$2,000 per year (until beneficiary turns 18)

Eligibility

Postsecondary education (i.e. college)

Elementary; secondary; postsecondary education

Investment Options

Offered by state (oftentimes, mutual funds)

Flexible (e.g. stocks; bonds; funds; CDs)

Impact on Financial Aid

Varies by owner, beneficiary and dependency

Varies by owner, beneficiary and dependency

Transferability

No tax consequences for qualified family transfers

No tax consequences for qualified family transfers

Age Limit

Varies by plan (usually no restriction)

Under 18 to open; must use by age 30

Federal Non-Qualified Withdrawal Penalty

Ordinary income tax + 10% (on earnings only)

Ordinary income tax + 10% (on earnings only)

Tax Deductibility

Varies by state; no Federal deductibility

None

I don't own a Coverdell ESA, so I can't speak from personal experience. A Coverdell account may be a good choice for new parents who plan to send a child to private school before college. Unfortunately, the stock market is not a good place to invest money that you may need soon, but you can use a Coverdell account to invest in predictable investments, like a certificate of deposit (CD). I prefer 529 plans because the annual contribution limits are higher and I get a tax break for investing in my state's plan. Almost every state offers a 529 plan and they range from great to terrible. I have experience on both ends of the spectrum. Here's what you need to know:

1. You don't need a financial adviser to open a 529 account - Great plans are available to you directly and you can save a lot of money by opening your own account. 

2. You can invest in any state's 529 plan (and you should explore your options) - Morningstar groups 529 plans from best to worst. I hope your state has a great plan, but look elsewhere if it doesn't. A small tax break (which some states offer for investing locally) does not excuse poor investment options or ridiculous fees.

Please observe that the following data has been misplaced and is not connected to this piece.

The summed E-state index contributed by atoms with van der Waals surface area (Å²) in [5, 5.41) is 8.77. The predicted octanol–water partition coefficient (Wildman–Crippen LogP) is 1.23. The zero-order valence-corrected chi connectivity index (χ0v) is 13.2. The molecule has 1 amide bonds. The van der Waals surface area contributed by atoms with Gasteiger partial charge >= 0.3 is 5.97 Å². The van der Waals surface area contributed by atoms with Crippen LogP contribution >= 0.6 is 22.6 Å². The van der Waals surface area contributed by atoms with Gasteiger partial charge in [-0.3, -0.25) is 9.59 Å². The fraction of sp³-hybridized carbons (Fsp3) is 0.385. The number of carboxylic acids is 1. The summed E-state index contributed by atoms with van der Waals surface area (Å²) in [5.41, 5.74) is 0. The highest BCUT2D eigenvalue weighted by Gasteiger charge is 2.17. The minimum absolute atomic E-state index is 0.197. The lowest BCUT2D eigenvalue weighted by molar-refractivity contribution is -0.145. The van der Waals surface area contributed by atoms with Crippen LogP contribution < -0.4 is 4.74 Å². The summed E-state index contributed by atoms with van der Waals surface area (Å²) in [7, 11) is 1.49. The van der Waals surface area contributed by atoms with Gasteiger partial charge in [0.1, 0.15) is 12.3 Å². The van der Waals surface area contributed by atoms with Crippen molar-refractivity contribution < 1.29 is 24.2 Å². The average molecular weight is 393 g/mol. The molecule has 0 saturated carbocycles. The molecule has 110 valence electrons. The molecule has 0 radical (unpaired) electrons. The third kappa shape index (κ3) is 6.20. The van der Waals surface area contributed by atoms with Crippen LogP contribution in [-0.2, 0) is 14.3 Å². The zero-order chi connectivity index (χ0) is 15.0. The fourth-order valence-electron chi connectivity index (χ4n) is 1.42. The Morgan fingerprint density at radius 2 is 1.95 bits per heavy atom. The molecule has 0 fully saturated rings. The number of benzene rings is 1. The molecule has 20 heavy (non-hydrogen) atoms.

3. Never, ever, pay a sales charge or load - Paying for the right to invest in a fund is as ridiculous as paying an employer to offer you a job. You'll want to find a plan that offers no-load index funds that charge less than 0.50% in annual expenses (and much less than that, ideally). All fees that are less than 1.0% may seem small, but these tiny differences can add up to a small fortune over time.

A CAUTIONARY TALE (WITH A HAPPY ENDING)

A financial adviser talked my grandfather (a NJ resident) into opening a NJ 529 plan even though the beneficiary (his granddaughter) lived in New York. That adviser pocketed a commission for giving my grandfather terrible financial advice. 

The NJ 529 plan, managed by Franklin Templeton, charged 5.77% up-front, plus 0.50% in annual expenses for managing an S&P 500 index fund. There were no tax benefits for anyone. That bad advice could have cost my family thousands of dollars over time. 

Fortunately, we minimized our losses by transferring the account to New York's 529 College Savings Program Direct Plan. The NY plan has no up front fees, it only charges 0.16% in annual expenses for high-quality Vanguard funds, and it offers tax breaks for New York residents.  

This article is an excerpt from The Best and Worst Investments You Can Make for Your Child, published in full on my website: johnwdefeo.com.

More Articles:

Disclosure: I am/we are long VTI.

Additional disclosure: This article is not personalized financial advice and shouldn't be treated as if it were. I believe that all of the information written above is true and accurate (at the time it was published).